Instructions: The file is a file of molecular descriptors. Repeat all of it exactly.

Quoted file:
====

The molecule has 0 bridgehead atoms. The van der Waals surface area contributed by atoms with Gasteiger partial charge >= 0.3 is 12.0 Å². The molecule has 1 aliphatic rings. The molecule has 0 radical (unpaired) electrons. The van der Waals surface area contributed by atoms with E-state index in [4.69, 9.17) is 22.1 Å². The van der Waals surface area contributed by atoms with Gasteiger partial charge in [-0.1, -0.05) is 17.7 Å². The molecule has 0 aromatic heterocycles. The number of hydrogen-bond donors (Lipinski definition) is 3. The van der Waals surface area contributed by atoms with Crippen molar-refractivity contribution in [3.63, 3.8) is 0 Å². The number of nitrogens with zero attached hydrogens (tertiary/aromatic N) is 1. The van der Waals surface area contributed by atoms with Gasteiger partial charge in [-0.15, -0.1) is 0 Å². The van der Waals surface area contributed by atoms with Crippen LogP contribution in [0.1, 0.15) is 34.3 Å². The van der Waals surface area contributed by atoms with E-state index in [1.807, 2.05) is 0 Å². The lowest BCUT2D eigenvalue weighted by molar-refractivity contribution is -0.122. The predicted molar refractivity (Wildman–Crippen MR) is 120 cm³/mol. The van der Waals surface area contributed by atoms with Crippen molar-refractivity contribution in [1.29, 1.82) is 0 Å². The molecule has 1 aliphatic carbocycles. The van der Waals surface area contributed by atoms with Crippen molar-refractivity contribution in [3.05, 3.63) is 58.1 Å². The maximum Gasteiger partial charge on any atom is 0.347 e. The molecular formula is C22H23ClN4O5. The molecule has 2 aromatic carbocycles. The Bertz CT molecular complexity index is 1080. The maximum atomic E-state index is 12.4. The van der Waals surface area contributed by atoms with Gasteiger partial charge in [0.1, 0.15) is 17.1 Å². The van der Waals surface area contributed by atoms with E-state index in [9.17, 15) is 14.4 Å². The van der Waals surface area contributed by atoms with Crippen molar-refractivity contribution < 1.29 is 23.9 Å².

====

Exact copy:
The molecule has 0 bridgehead atoms. The van der Waals surface area contributed by atoms with Gasteiger partial charge >= 0.3 is 12.0 Å². The molecule has 1 aliphatic rings. The molecule has 0 radical (unpaired) electrons. The van der Waals surface area contributed by atoms with E-state index in [4.69, 9.17) is 22.1 Å². The van der Waals surface area contributed by atoms with Gasteiger partial charge in [-0.1, -0.05) is 17.7 Å². The molecule has 0 aromatic heterocycles. The number of hydrogen-bond donors (Lipinski definition) is 3. The van der Waals surface area contributed by atoms with Crippen molar-refractivity contribution in [3.63, 3.8) is 0 Å². The number of nitrogens with zero attached hydrogens (tertiary/aromatic N) is 1. The van der Waals surface area contributed by atoms with Gasteiger partial charge in [-0.15, -0.1) is 0 Å². The van der Waals surface area contributed by atoms with Crippen LogP contribution in [0.1, 0.15) is 34.3 Å². The van der Waals surface area contributed by atoms with E-state index in [1.807, 2.05) is 0 Å². The lowest BCUT2D eigenvalue weighted by molar-refractivity contribution is -0.122. The predicted molar refractivity (Wildman–Crippen MR) is 120 cm³/mol. The van der Waals surface area contributed by atoms with Crippen molar-refractivity contribution in [1.29, 1.82) is 0 Å². The molecule has 1 aliphatic carbocycles. The van der Waals surface area contributed by atoms with Crippen molar-refractivity contribution in [3.05, 3.63) is 58.1 Å². The maximum Gasteiger partial charge on any atom is 0.347 e. The molecular formula is C22H23ClN4O5. The molecule has 2 aromatic carbocycles. The Bertz CT molecular complexity index is 1080. The maximum atomic E-state index is 12.4. The van der Waals surface area contributed by atoms with Gasteiger partial charge in [0.1, 0.15) is 17.1 Å². The van der Waals surface area contributed by atoms with E-state index in [9.17, 15) is 14.4 Å². The van der Waals surface area contributed by atoms with Crippen molar-refractivity contribution < 1.29 is 23.9 Å².